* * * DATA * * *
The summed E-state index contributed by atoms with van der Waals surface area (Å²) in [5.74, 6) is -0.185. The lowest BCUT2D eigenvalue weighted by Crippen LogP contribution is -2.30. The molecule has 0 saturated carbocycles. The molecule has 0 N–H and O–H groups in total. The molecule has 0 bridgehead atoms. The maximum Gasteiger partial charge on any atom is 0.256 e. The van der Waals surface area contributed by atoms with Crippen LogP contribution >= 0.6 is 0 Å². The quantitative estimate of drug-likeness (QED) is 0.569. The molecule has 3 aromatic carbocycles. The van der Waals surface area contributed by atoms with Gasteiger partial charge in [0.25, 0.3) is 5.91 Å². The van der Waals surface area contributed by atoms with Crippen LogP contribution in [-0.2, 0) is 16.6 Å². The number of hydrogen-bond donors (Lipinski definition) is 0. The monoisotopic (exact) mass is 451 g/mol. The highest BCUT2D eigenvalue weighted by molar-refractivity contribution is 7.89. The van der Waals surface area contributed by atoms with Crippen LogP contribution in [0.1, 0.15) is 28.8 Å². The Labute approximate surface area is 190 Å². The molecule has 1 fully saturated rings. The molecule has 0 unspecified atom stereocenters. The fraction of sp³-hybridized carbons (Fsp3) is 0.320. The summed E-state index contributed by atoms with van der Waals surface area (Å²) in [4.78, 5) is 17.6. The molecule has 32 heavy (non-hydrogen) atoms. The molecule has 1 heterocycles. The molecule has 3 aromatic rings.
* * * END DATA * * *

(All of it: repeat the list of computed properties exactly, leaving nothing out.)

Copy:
The summed E-state index contributed by atoms with van der Waals surface area (Å²) in [5.74, 6) is -0.185. The lowest BCUT2D eigenvalue weighted by Crippen LogP contribution is -2.30. The molecule has 0 saturated carbocycles. The molecule has 0 N–H and O–H groups in total. The molecule has 0 bridgehead atoms. The maximum Gasteiger partial charge on any atom is 0.256 e. The van der Waals surface area contributed by atoms with Crippen LogP contribution >= 0.6 is 0 Å². The quantitative estimate of drug-likeness (QED) is 0.569. The molecule has 3 aromatic carbocycles. The van der Waals surface area contributed by atoms with Gasteiger partial charge in [0.25, 0.3) is 5.91 Å². The van der Waals surface area contributed by atoms with Crippen LogP contribution in [-0.2, 0) is 16.6 Å². The number of hydrogen-bond donors (Lipinski definition) is 0. The monoisotopic (exact) mass is 451 g/mol. The highest BCUT2D eigenvalue weighted by molar-refractivity contribution is 7.89. The van der Waals surface area contributed by atoms with Crippen LogP contribution in [0.1, 0.15) is 28.8 Å². The Labute approximate surface area is 190 Å². The molecule has 1 fully saturated rings. The molecule has 0 unspecified atom stereocenters. The fraction of sp³-hybridized carbons (Fsp3) is 0.320. The summed E-state index contributed by atoms with van der Waals surface area (Å²) in [4.78, 5) is 17.6. The molecule has 32 heavy (non-hydrogen) atoms. The molecule has 1 heterocycles. The molecule has 3 aromatic rings.